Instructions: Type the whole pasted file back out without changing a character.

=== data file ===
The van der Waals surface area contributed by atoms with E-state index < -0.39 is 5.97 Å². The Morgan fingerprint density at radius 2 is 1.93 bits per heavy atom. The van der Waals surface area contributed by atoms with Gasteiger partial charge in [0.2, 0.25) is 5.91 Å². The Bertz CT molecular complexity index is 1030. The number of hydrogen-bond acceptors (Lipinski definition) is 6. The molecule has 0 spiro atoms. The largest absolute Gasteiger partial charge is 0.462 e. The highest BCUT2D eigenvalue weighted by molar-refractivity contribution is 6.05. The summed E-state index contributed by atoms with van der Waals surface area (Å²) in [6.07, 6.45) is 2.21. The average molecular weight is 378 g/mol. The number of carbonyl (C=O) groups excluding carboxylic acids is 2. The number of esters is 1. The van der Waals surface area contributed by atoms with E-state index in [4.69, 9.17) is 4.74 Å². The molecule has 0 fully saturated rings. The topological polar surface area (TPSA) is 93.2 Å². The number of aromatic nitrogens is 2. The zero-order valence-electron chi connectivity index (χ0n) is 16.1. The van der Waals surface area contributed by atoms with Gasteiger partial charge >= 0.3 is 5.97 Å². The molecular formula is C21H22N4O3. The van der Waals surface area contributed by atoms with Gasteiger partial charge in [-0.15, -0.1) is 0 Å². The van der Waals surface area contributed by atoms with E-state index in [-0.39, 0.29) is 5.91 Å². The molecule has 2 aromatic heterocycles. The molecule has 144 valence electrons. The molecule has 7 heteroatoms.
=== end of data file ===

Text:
The van der Waals surface area contributed by atoms with E-state index < -0.39 is 5.97 Å². The Morgan fingerprint density at radius 2 is 1.93 bits per heavy atom. The van der Waals surface area contributed by atoms with Gasteiger partial charge in [0.2, 0.25) is 5.91 Å². The Bertz CT molecular complexity index is 1030. The number of hydrogen-bond acceptors (Lipinski definition) is 6. The molecule has 0 spiro atoms. The largest absolute Gasteiger partial charge is 0.462 e. The highest BCUT2D eigenvalue weighted by molar-refractivity contribution is 6.05. The summed E-state index contributed by atoms with van der Waals surface area (Å²) in [6.07, 6.45) is 2.21. The average molecular weight is 378 g/mol. The number of carbonyl (C=O) groups excluding carboxylic acids is 2. The number of esters is 1. The van der Waals surface area contributed by atoms with E-state index in [4.69, 9.17) is 4.74 Å². The molecule has 0 fully saturated rings. The topological polar surface area (TPSA) is 93.2 Å². The number of aromatic nitrogens is 2. The zero-order valence-electron chi connectivity index (χ0n) is 16.1. The van der Waals surface area contributed by atoms with Gasteiger partial charge >= 0.3 is 5.97 Å². The molecular formula is C21H22N4O3. The van der Waals surface area contributed by atoms with Gasteiger partial charge in [-0.15, -0.1) is 0 Å². The van der Waals surface area contributed by atoms with E-state index in [-0.39, 0.29) is 5.91 Å². The molecule has 2 aromatic heterocycles. The molecule has 144 valence electrons. The molecule has 7 heteroatoms.